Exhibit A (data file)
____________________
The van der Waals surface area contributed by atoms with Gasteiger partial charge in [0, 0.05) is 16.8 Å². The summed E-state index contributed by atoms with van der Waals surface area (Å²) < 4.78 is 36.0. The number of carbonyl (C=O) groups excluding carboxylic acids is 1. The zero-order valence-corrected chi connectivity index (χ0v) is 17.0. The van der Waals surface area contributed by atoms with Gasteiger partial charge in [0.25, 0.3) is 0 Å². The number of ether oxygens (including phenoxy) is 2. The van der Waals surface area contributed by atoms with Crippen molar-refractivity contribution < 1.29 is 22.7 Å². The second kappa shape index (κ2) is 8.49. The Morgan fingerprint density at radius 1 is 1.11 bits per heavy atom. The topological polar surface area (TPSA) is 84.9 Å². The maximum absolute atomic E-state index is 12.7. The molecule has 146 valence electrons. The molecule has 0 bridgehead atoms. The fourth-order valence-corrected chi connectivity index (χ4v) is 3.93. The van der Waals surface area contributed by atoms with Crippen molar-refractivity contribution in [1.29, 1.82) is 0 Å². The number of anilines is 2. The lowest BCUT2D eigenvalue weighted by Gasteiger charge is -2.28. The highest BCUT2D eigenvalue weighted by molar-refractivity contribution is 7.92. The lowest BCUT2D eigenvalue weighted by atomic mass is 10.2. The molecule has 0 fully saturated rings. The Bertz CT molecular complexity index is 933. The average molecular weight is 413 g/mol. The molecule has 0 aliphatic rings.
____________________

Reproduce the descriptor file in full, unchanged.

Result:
The van der Waals surface area contributed by atoms with Gasteiger partial charge in [0, 0.05) is 16.8 Å². The summed E-state index contributed by atoms with van der Waals surface area (Å²) < 4.78 is 36.0. The number of carbonyl (C=O) groups excluding carboxylic acids is 1. The zero-order valence-corrected chi connectivity index (χ0v) is 17.0. The van der Waals surface area contributed by atoms with Gasteiger partial charge in [0.25, 0.3) is 0 Å². The number of ether oxygens (including phenoxy) is 2. The van der Waals surface area contributed by atoms with Crippen molar-refractivity contribution < 1.29 is 22.7 Å². The second kappa shape index (κ2) is 8.49. The Morgan fingerprint density at radius 1 is 1.11 bits per heavy atom. The topological polar surface area (TPSA) is 84.9 Å². The maximum absolute atomic E-state index is 12.7. The molecule has 146 valence electrons. The molecule has 0 bridgehead atoms. The fourth-order valence-corrected chi connectivity index (χ4v) is 3.93. The van der Waals surface area contributed by atoms with Crippen molar-refractivity contribution in [1.29, 1.82) is 0 Å². The number of anilines is 2. The lowest BCUT2D eigenvalue weighted by Gasteiger charge is -2.28. The highest BCUT2D eigenvalue weighted by molar-refractivity contribution is 7.92. The lowest BCUT2D eigenvalue weighted by atomic mass is 10.2. The molecule has 0 fully saturated rings. The Bertz CT molecular complexity index is 933. The average molecular weight is 413 g/mol. The molecule has 0 aliphatic rings.